Technology has come a long way since the first telephone. Now we can watch the newest episodes of our favorite TV shows in 4K on a tiny piece of glass that we carry in our pockets. So why then, with all of this impressive tech surrounding our everyday lives, does your microphone still sound like crap? Well, we’re going to get into it, but first, let’s differentiate between two kinds of microphones.
First, there’s a microphone in the traditional sense: the kind that you envision when you think of someone performing on stage. As every venue has a different setup, this would be an impossible thing to explain in one article—but most issues with this type of mic can be solved with the correct equipment, or placement. Instead, we’re going to look at the other type of microphone, the one in your phone and headphones. Why do the microphones on some headphones sound better than others?
Editor’s note: This article was updated on April 16, 2020 to clarify some language.
Network coverage can determine call quality
First, there’s one obvious culprit we can point to that has nothing to do with your microphone, and that’s whether or not your phone even has service. This may seem obvious, but if you have a spotty network connection, then it doesn’t matter how good your microphone is because voice data is getting dropped along the way regardless. If you’ve ever done a video call with a crappy WiFi connection, you have a visual representation of what happens with your voice data over a bad connection.
Bluetooth is convenient, but it also sucks at data transfer
Similarly, you might also have to contend with the limitations of Bluetooth. Even if you have perfect service and coverage, the way that audio is packed and delivered over Bluetooth could potentially be another bottleneck. So what exactly is Bluetooth? Bluetooth is a low-power, low-bandwidth standard, and sometimes it falls short in transmitting data. While it’s come a long way since the early days, it just can’t keep up compared to things like Wi-Fi.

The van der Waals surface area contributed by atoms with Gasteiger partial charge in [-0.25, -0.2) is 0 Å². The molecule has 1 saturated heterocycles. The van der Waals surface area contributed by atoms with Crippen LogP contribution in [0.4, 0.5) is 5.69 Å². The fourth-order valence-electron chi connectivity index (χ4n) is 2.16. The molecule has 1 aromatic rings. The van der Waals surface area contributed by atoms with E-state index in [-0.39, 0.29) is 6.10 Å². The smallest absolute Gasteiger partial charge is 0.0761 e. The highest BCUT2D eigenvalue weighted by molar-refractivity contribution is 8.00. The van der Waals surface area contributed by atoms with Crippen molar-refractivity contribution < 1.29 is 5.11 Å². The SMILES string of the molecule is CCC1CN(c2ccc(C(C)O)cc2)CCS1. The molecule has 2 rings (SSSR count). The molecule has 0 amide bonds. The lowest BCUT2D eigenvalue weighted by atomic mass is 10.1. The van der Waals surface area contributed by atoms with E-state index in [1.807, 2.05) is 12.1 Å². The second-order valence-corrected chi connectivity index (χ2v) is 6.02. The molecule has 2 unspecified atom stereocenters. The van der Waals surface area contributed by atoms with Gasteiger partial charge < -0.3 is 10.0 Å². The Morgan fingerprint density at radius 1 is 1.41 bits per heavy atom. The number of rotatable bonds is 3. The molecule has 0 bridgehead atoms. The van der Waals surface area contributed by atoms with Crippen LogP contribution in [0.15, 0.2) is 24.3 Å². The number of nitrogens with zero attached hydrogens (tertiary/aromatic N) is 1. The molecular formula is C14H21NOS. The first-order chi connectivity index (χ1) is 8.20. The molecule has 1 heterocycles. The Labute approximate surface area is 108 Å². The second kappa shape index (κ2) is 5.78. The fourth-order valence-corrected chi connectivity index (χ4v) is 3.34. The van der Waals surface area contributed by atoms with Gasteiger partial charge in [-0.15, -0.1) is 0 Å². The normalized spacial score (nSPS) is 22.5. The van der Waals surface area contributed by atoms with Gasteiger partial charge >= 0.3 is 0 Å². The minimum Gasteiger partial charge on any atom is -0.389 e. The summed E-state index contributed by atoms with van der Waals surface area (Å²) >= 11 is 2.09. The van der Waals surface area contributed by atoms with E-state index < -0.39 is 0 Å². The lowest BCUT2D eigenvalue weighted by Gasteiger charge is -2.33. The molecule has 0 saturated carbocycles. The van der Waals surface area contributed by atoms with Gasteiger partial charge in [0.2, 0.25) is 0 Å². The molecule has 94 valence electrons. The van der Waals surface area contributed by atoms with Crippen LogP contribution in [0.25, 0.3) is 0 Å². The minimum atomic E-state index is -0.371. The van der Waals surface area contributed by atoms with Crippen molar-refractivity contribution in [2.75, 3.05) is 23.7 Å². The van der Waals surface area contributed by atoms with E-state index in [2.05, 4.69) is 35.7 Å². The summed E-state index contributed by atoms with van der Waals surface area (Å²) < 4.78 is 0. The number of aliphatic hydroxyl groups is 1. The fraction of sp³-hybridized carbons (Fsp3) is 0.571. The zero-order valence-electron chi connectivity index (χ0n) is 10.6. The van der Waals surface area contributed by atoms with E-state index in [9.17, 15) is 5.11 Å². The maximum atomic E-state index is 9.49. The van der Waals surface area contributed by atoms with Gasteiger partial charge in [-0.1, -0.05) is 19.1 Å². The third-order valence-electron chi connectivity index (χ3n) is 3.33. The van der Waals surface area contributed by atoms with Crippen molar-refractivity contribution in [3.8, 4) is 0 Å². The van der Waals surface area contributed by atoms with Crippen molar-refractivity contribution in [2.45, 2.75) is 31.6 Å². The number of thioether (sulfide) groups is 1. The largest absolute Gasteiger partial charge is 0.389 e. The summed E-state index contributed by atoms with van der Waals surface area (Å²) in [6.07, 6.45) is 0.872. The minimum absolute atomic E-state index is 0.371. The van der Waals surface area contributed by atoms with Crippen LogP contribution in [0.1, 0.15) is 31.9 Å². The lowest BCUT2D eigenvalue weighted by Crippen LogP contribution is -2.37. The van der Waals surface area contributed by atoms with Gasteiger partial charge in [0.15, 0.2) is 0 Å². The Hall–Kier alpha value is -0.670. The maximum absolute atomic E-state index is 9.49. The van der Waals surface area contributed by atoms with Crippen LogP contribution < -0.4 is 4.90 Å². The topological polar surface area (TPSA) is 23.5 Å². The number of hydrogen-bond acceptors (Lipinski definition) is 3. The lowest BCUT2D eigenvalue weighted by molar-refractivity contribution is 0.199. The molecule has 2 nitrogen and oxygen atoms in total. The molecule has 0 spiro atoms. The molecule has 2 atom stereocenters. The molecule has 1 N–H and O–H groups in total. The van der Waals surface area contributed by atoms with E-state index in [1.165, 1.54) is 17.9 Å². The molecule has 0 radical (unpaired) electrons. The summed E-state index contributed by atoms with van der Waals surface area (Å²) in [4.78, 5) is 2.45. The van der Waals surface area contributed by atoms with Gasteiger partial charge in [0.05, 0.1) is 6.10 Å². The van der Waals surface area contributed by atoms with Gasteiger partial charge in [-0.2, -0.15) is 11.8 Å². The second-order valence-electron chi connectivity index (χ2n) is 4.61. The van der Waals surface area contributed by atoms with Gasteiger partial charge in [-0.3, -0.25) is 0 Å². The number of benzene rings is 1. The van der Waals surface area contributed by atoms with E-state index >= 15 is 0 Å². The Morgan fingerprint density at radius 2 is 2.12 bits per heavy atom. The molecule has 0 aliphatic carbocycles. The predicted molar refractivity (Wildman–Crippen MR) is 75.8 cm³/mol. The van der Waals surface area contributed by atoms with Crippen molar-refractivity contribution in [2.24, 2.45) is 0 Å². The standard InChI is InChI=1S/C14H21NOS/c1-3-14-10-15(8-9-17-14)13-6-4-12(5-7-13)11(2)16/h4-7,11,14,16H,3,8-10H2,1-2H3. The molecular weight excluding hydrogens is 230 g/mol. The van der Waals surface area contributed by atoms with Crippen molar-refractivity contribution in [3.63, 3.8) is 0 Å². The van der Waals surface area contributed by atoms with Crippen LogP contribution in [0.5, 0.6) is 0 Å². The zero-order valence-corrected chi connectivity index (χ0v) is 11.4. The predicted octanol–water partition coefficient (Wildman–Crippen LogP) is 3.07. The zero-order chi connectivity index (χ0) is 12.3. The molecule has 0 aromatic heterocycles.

Then there are Bluetooth codecs. When it comes to transferring audio data between devices (like your phone to your headphones), one of the most important links in the chain is the codec. We have a full explainer already, but in short, a codec is how one device packages the audio data in order to send it to another device. If the receiving device doesn’t know how to open that package, then data gets lost as it just tears open the digital box. In a perfect world, all devices would perfectly package and open data, but our world is imperfect and data gets lost all the time. In fact, some of the most popular Bluetooth codecs including AAC, LDAC, and aptX all fall short on data transfer. Admittedly, this isn’t that big a problem for vocal frequencies. But what is a problem is how it affects the stability of the connection between the source device and your headphones.
As quality increases (more data), there is more strain put on the connection. Therefore, dropouts and stutters become more frequent. Some codecs are more stable than others when transferring audio, which means fewer dropouts when you’re on a call. You can see this clearly in the graph above pulled from our LDAC guide. LDAC 990 and 660 have better quality with correspondingly weaker connection strengths. The most stable? If you look all the way to the right of the graph are AAC and SBC. So if codecs determine how data is sent between devices, then bitrate determines how much data there was to begin with.
The way audio is converted into digital sounds is by a process called sampling. If you picture a sound wave, data is sampled twice per period, so a 44.1kHz sample that you might recognize as CD-quality will be able to reproduce notes up to 22.05kHz. AAC, which technically supports almost twice the number of samples at 96kHz, refuses to play nice with non-iOS devices.